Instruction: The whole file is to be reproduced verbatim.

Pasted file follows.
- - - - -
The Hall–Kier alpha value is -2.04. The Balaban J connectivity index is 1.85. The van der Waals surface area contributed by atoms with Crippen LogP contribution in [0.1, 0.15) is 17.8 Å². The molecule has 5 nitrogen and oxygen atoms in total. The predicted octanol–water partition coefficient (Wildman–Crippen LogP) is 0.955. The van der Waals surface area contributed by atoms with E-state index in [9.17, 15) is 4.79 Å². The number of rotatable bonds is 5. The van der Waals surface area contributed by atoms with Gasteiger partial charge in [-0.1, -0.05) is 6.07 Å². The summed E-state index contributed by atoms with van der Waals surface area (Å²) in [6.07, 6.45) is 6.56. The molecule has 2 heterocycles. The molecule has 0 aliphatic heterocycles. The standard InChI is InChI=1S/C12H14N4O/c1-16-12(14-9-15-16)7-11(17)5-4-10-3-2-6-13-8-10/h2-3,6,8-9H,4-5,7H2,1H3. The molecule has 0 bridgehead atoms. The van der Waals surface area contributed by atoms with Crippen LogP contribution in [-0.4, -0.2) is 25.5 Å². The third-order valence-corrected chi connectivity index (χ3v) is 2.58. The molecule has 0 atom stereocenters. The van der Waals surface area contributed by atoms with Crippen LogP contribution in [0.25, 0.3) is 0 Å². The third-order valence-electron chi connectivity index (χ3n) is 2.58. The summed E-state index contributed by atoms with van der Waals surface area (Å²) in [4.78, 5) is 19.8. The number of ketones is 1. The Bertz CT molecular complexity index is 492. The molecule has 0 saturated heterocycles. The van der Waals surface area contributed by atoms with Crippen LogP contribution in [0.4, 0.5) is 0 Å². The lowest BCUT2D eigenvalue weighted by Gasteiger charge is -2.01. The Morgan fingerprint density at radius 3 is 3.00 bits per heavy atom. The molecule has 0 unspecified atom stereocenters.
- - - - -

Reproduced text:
The Hall–Kier alpha value is -2.04. The Balaban J connectivity index is 1.85. The van der Waals surface area contributed by atoms with Crippen LogP contribution in [0.1, 0.15) is 17.8 Å². The molecule has 5 nitrogen and oxygen atoms in total. The predicted octanol–water partition coefficient (Wildman–Crippen LogP) is 0.955. The van der Waals surface area contributed by atoms with E-state index in [9.17, 15) is 4.79 Å². The number of rotatable bonds is 5. The van der Waals surface area contributed by atoms with Gasteiger partial charge in [-0.1, -0.05) is 6.07 Å². The summed E-state index contributed by atoms with van der Waals surface area (Å²) in [6.07, 6.45) is 6.56. The molecule has 2 heterocycles. The molecule has 0 aliphatic heterocycles. The standard InChI is InChI=1S/C12H14N4O/c1-16-12(14-9-15-16)7-11(17)5-4-10-3-2-6-13-8-10/h2-3,6,8-9H,4-5,7H2,1H3. The molecule has 0 bridgehead atoms. The van der Waals surface area contributed by atoms with Crippen LogP contribution in [-0.4, -0.2) is 25.5 Å². The third-order valence-corrected chi connectivity index (χ3v) is 2.58. The molecule has 0 atom stereocenters. The van der Waals surface area contributed by atoms with Crippen LogP contribution in [0.25, 0.3) is 0 Å². The third-order valence-electron chi connectivity index (χ3n) is 2.58. The summed E-state index contributed by atoms with van der Waals surface area (Å²) in [4.78, 5) is 19.8. The number of ketones is 1. The Bertz CT molecular complexity index is 492. The molecule has 0 saturated heterocycles. The van der Waals surface area contributed by atoms with Crippen LogP contribution in [0.4, 0.5) is 0 Å². The lowest BCUT2D eigenvalue weighted by Gasteiger charge is -2.01. The Morgan fingerprint density at radius 3 is 3.00 bits per heavy atom. The molecule has 0 unspecified atom stereocenters.